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Research article, 2001

Water-use efficiency as a means of modelling net assimilation in boreal forests

Moren AS, Lindroth A, Grelle A


Although the processes governing photosynthesis are well understood, scaling from shoot to canopy in coniferous forests is complex. Development of different sap-flow techniques has made it possible to measure transpiration of whole trees and thereby also of whole canopies. There is a strong link between photosynthesis and transpiration, For which reason it would be interesting to test whether measurements of canopy transpiration could also be used to estimate canopy photosynthesis. As a first step towards this, water-use efficiency (WUE) was studied at branch and canopy scales on the basis of branch gas-exchange measurements, with half-hourly and daily temporal resolution. Half-hourly and daily WUE at both branch and canopy scales showed a strong dependency on vapour-pressure deficit (deltae). Branch photosynthesis modelled from branch transpiration and deltae mimicked well measured branch photosynthesis. Also, modelled photosynthesis, scaled to canopy and compared to net forest CO2 exchange measured by the eddy-covariance technique, occasionally showed good agreement. In spite of these seemingly promising results, there was a difference in the response to deltae between branches and between years, which needs to be better understood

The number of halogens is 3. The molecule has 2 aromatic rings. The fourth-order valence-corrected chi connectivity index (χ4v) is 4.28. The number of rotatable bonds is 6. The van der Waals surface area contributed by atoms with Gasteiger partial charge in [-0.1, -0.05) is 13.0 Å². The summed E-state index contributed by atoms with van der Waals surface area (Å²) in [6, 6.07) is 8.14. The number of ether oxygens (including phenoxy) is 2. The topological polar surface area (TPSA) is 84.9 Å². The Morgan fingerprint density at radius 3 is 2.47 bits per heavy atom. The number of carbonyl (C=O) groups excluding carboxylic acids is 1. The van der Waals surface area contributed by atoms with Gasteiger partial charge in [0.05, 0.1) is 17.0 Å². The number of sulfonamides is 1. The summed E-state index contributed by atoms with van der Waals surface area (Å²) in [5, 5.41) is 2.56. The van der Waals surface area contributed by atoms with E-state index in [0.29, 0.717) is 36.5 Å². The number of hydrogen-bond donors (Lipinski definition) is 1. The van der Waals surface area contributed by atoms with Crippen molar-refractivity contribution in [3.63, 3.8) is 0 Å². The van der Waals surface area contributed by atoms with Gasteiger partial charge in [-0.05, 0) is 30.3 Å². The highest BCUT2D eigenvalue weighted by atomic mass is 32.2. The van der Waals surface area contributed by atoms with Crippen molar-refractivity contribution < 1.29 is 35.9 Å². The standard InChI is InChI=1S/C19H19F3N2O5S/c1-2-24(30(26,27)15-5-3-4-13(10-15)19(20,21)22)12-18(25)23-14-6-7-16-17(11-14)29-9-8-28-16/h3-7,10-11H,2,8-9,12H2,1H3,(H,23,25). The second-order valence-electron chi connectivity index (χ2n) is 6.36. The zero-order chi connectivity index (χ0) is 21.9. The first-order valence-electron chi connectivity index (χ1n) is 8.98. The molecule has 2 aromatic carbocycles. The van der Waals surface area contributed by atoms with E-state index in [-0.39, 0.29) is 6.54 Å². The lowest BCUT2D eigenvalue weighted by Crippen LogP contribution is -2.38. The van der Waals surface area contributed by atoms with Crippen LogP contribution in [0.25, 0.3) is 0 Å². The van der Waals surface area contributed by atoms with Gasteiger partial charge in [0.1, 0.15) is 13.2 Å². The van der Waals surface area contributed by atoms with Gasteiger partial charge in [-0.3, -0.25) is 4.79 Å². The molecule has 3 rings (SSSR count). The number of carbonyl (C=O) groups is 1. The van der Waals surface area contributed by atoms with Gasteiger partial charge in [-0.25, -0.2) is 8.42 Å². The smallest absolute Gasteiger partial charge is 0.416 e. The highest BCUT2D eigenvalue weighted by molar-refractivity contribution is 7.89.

Published in

Trees - Structure and Function
2001, Volume: 15, number: 2, pages: 67-74

      SLU Authors

    • Moren, Ann-Sofie

      • Department of Forest Soils, Swedish University of Agricultural Sciences
    • UKÄ Subject classification

      Forest Science
      Environmental Sciences related to Agriculture and Land-use
      Renewable Bioenergy Research

      Publication identifier


      Permanent link to this page (URI)